This year our Women and Fair Trade Festival will feature seven incredible fair trade vendors from different areas of the globe:
Fuerza Unida was formed in 1990 when one of the Levi's Strauss factories on the South Side of San Antonio closed, leaving over 1,150 workers without jobs and with unjust severance pay. As a result of the plant closure, the women organized themselves to demand fair compensation from Levi's, as well as better working conditions for workers in other factories. Through organizing efforts, Fuerza Unida has become involved in many other social struggles, working on issues of women's empowerment for self-sufficiency, women's and labor rights, immigration, environmental issues and health education.
“We are tsotsil and tseltal indigenous artisan women of the Highlands region of Chiapas, Mexico, who have been walking together in search of new possibilities that will allow us to strengthen our family and community economy. We participate in social, political, and economic spaces because we believe that the commercialization of our products does not resolve the multiple problems that we confront every day: poverty, marginalization, and racism. Assuming our organizational process, making decisions with regards to our cooperative, and administering it ourselves has allowed us to begin to construct our autonomy.”
Marigold Gateway to India
Marigold - Gateway to India brings clothing, accessories, home decor, jewelry, gifts and furniture to Austin.. all from India! Visit Marigold soon to see newly arrived items! Fashionable Dresses, Block Printed Cotton Tops, Crinkle Skirts, Homespun Kurtas and Shirts for men, Bed Linens, Traditional Indian Jewelry, White Cotton Clothing for Men & Women, Embroidered Kashmir Wool Shawls, and much more. We also have a new collection of our very popular vintage silk saris!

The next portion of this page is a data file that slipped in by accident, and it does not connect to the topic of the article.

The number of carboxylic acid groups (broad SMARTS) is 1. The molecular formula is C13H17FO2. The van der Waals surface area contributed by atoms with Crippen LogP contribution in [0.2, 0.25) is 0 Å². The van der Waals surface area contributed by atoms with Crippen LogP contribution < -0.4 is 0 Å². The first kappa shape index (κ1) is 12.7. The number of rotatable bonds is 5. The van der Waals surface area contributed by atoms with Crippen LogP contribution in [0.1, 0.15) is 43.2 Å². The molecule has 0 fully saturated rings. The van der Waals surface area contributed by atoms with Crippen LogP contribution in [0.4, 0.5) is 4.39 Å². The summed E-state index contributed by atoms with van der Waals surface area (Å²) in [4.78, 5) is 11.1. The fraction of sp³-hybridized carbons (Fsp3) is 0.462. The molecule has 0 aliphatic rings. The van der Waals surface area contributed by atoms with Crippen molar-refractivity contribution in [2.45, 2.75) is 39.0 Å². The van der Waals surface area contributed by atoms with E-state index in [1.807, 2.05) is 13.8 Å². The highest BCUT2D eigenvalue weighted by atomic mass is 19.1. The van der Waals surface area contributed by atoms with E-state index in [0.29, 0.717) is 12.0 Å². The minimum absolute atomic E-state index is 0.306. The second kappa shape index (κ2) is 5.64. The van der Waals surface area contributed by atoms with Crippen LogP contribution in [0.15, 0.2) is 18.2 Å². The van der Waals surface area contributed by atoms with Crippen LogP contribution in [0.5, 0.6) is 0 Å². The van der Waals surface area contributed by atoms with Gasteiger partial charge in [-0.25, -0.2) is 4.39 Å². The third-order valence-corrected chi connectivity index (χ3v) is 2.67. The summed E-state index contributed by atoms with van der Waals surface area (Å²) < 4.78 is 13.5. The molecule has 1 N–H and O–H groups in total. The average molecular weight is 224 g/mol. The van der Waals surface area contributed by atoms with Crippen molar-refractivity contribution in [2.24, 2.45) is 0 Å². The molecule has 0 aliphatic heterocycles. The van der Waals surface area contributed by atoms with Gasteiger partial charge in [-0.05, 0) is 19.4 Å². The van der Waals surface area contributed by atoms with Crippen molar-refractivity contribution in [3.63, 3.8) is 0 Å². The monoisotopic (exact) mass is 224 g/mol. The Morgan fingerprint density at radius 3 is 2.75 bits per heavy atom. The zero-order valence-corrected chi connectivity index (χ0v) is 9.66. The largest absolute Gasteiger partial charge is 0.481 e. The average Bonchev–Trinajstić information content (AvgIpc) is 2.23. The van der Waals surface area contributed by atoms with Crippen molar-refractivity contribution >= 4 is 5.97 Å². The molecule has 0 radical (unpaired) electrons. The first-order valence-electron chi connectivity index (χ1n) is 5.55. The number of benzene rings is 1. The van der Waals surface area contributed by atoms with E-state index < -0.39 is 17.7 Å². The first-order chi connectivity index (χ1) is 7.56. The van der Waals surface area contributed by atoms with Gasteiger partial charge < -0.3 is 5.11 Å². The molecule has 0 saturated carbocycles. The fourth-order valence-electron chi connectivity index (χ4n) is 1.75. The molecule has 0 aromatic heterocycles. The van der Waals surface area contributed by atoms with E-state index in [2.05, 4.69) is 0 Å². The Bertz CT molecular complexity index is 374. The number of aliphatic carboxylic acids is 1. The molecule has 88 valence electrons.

Mega Cooperativa de los Saraguros
This cooperative, based in Loja, Ecuador, is a project of the Warmipak Wasi (Casa de la Mujer) Foundation that works to prevent domestic abuse of women in the region.
Palestine Online Store
Palestine Online Store works with a number of women’s cooperatives, fair trade suppliers, and artisan families in Palestine. Our wide network has enabled us to present a variety of products, including handcrafts, groceries, body care products, informational resources, music, and solidarity items. Palestine’s most notable export is its prized extra virgin olive oil. Despite a military occupation and restrictions on free movement, Palestinian families cling to their ancient olive trees and harvesting them has always been a labor of love. The simple act of buying a bottle of Palestinian olive oil goes a long way in helping them stay on their land.
Women in Hebron is a Palestinian nonprofit fair trade cooperative under the Idna Cooperative Association for Embroidery and Handicrafts. The 120 women who produce the items that are sold come from across Hebron district from eight cities and villages. The proceeds from sales provide themselves and their families with additional income that could not otherwise be obtained through part-time employment.Their work is based on the idea that developing Palestinian handicrafts is more than just an income-generating project. It is in of itself an act of community-strengthening, of honoring the role of women in our society, and a means to show sumud – steadfastness – in the face of the occupation of Palestine and the harm it has done to the people of Hebron.